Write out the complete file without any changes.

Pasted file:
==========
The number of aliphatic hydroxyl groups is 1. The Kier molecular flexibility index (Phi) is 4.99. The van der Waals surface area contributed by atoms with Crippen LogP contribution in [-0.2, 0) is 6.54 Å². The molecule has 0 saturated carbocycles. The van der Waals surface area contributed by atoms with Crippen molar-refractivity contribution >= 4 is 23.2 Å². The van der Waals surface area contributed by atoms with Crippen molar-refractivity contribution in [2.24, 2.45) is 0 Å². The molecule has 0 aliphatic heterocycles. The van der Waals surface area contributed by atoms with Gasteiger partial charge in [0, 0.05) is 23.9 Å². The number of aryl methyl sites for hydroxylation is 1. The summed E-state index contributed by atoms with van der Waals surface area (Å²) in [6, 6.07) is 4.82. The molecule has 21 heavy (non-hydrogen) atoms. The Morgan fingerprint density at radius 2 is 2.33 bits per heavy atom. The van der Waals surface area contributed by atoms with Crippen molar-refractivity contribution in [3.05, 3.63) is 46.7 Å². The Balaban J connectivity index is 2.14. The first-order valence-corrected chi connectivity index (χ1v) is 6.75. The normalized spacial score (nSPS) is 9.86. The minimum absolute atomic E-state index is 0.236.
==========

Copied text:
The number of aliphatic hydroxyl groups is 1. The Kier molecular flexibility index (Phi) is 4.99. The van der Waals surface area contributed by atoms with Crippen LogP contribution in [-0.2, 0) is 6.54 Å². The molecule has 0 saturated carbocycles. The van der Waals surface area contributed by atoms with Crippen molar-refractivity contribution >= 4 is 23.2 Å². The van der Waals surface area contributed by atoms with Crippen molar-refractivity contribution in [2.24, 2.45) is 0 Å². The molecule has 0 aliphatic heterocycles. The van der Waals surface area contributed by atoms with Gasteiger partial charge in [0, 0.05) is 23.9 Å². The number of aryl methyl sites for hydroxylation is 1. The summed E-state index contributed by atoms with van der Waals surface area (Å²) in [6, 6.07) is 4.82. The molecule has 21 heavy (non-hydrogen) atoms. The Morgan fingerprint density at radius 2 is 2.33 bits per heavy atom. The van der Waals surface area contributed by atoms with Crippen molar-refractivity contribution in [3.05, 3.63) is 46.7 Å². The Balaban J connectivity index is 2.14. The first-order valence-corrected chi connectivity index (χ1v) is 6.75. The normalized spacial score (nSPS) is 9.86. The minimum absolute atomic E-state index is 0.236.